In May, Department of Natural Resources (DNR) staff released three trumpeter swans at Summit Lake in Creston. They were 11-month-old cygnet swans weighing approximately 22 pounds with necks measuring about 24-inches long. They are part of the DNR’s statewide trumpeter swan restoration effort.
Local photographer Tom Danilovich of Creston captured this photo (see right) of the two female swans this morning. Both swans were located on the north side of Green Valley Lake. He also spotted them Thursday morning.
“They were just sitting there feeding on some moss (Thursday), ducking their heads in the water,” Danilovich said.
See more photos of the swans taken by Danilovich on page 2A. Danilovich said he’s yet to see the male swan.
Chad Paup, wildlife biologist for Iowa DNR, said the swans now have their flight feathers and it’s possible to observe them flying around in the Creston area over the coming months.
Paup added the swans will likely stay in Creston until December when the lakes freeze up. They will then depart south, and the overall goal is they will return in the spring and over time create a self-sustaining population in the Creston area.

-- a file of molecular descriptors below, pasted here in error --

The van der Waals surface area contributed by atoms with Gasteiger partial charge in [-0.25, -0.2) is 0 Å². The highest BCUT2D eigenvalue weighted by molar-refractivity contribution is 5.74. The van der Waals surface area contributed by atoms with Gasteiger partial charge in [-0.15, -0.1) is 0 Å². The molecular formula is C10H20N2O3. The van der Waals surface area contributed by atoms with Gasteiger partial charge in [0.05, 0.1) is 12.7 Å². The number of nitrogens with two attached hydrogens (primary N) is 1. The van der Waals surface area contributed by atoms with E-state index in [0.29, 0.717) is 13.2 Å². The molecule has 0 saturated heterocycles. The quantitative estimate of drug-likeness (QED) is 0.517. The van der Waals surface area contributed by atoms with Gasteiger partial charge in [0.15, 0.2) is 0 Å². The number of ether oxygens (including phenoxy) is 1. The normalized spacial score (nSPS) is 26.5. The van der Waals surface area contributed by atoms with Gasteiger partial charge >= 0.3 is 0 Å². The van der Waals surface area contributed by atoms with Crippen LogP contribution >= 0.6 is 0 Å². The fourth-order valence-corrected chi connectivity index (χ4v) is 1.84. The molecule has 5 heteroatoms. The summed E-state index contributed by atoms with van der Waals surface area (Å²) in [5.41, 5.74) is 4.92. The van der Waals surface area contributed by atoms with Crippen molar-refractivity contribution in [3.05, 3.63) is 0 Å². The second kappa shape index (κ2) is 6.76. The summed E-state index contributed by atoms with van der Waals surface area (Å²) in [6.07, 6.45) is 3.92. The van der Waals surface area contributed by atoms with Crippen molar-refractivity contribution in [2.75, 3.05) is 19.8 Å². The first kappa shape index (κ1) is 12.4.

Creston band headed to state
The Creston Panther Marching Band placed fifth in the morning and evening shows last Saturday at Valleyfest in Des Moines. In all, 12 bands competed in the invite-only event.
“The competition is always stiff at Valleyfest,” said Mike Peters, CHS band director. “It’s the best of the best. That said, this is the best we have ever done at Valleyfest. Our band really brought it. I was very happy with the performances.”
This Saturday, the CHS band travels to Glenwood for the Iowa High School State Marching Band Festival. Glenwood will host all four classes. The event starts at 9 a.m. with the CHS band performing at 1:15 p.m. The Panthers have set a goal of receiving a I rating — the highest available rating.
“It won’t be easy,” Peters said, “but if we do, it will make 25 years the Panther band has received a I rating at state.”